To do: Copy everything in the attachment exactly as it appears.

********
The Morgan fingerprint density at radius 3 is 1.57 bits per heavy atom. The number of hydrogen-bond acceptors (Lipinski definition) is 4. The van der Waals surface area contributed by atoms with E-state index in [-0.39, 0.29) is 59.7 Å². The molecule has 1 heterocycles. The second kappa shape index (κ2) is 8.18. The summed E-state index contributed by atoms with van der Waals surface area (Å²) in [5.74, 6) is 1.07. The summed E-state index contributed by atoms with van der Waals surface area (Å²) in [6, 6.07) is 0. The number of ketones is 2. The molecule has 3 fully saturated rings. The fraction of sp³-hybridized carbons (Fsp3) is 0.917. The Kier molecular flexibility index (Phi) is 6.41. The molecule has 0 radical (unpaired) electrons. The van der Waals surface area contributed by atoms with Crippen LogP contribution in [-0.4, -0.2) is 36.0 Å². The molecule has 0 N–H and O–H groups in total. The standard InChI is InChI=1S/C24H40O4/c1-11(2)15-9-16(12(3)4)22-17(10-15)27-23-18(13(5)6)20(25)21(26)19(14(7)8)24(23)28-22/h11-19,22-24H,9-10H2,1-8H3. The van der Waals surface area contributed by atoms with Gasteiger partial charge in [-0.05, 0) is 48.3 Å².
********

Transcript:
The Morgan fingerprint density at radius 3 is 1.57 bits per heavy atom. The number of hydrogen-bond acceptors (Lipinski definition) is 4. The van der Waals surface area contributed by atoms with E-state index in [-0.39, 0.29) is 59.7 Å². The molecule has 1 heterocycles. The second kappa shape index (κ2) is 8.18. The summed E-state index contributed by atoms with van der Waals surface area (Å²) in [5.74, 6) is 1.07. The summed E-state index contributed by atoms with van der Waals surface area (Å²) in [6, 6.07) is 0. The number of ketones is 2. The molecule has 3 fully saturated rings. The fraction of sp³-hybridized carbons (Fsp3) is 0.917. The Kier molecular flexibility index (Phi) is 6.41. The molecule has 0 radical (unpaired) electrons. The van der Waals surface area contributed by atoms with Crippen LogP contribution in [-0.4, -0.2) is 36.0 Å². The molecule has 0 N–H and O–H groups in total. The standard InChI is InChI=1S/C24H40O4/c1-11(2)15-9-16(12(3)4)22-17(10-15)27-23-18(13(5)6)20(25)21(26)19(14(7)8)24(23)28-22/h11-19,22-24H,9-10H2,1-8H3. The van der Waals surface area contributed by atoms with Gasteiger partial charge in [-0.05, 0) is 48.3 Å².